Rubyist <nuby.ruby.programmer / gmail.com> wrote:
> <doug00 / gmail.com> wrote:
> > What would be even better would be to allow optional labels
> > after end statements, such as "end class", "end def", so the
> > parser can catch more errors.
>
> That sound like a good idea. But what about "if", "when",
> "for", "until" etc?
> Hmm...
> "endif", "end when", "end for", "end until", "end class", "enddef",...

Or how 'bout "if - fi" and "until - done" and "for - done"...
nah.  As much as the Bourne shell has a few constructs that
seem to meet your criteria, I don't think it's the answer.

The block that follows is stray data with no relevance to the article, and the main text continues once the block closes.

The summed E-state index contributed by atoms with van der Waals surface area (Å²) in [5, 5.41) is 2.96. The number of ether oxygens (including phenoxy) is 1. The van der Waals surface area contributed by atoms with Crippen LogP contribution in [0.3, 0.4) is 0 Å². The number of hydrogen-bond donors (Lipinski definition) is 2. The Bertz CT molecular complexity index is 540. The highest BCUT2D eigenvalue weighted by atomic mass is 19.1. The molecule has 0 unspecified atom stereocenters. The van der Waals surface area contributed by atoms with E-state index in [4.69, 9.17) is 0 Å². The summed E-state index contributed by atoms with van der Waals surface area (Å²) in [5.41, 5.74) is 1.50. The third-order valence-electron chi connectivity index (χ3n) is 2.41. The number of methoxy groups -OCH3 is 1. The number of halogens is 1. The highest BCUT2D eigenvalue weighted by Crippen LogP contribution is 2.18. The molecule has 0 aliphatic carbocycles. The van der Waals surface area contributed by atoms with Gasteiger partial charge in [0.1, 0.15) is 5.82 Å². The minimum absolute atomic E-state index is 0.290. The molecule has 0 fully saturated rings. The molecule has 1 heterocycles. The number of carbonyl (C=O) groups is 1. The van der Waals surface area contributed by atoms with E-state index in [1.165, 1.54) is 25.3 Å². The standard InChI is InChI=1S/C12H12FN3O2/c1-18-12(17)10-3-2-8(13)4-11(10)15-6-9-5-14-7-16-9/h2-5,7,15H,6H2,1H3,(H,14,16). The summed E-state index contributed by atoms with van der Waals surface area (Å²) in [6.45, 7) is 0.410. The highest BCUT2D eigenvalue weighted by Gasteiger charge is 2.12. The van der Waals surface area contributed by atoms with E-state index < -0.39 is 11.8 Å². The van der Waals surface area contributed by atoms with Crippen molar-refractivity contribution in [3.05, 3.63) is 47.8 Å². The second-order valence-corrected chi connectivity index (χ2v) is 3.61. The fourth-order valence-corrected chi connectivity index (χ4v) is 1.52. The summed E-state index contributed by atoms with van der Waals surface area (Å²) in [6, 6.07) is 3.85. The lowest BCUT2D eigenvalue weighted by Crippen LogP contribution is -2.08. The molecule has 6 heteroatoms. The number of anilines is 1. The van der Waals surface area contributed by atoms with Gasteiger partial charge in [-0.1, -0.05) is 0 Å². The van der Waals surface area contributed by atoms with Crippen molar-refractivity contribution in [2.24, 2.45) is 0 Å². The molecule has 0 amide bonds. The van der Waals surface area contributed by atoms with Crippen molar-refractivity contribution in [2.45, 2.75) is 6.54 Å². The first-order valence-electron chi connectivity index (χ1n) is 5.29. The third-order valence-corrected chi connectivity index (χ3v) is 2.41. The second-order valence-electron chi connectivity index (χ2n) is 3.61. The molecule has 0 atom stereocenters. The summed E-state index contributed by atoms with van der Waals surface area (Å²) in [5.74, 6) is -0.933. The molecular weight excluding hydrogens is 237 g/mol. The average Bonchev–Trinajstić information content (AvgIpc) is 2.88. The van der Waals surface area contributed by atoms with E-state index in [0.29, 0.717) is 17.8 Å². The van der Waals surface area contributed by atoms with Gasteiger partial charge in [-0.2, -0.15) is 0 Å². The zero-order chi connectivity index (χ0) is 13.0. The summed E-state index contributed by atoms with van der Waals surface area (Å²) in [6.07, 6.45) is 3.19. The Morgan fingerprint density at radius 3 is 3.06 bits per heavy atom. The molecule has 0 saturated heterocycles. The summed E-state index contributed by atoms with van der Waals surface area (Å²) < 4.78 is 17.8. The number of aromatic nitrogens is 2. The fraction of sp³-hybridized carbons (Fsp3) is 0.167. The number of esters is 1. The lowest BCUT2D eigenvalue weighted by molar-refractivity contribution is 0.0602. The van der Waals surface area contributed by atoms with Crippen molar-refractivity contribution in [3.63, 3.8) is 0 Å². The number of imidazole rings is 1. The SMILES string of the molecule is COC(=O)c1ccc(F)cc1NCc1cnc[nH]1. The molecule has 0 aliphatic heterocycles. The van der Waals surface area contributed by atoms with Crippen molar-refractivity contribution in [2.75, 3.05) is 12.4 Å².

I have to say, as much as I like the idea of significant
whitespace for *certain* things (preservation of vertical
space; force new programmers to indent), I just don't think it's
the right solution here, either.

Besides, Python has no solution for *which* scope is ended when
code is reverse indented.  It's clean, but not descriptive.

I agree that Ruby's explicit "end"s make it nicer for use in
erb.  And at least this way you can, for your posterity's sake,
do:

    stuff.each do |thing|
      if thing.instance_of?(other_thing)
        thing.action()
      end # if
    end # each stuff

Cheers,
Tim Hammerquist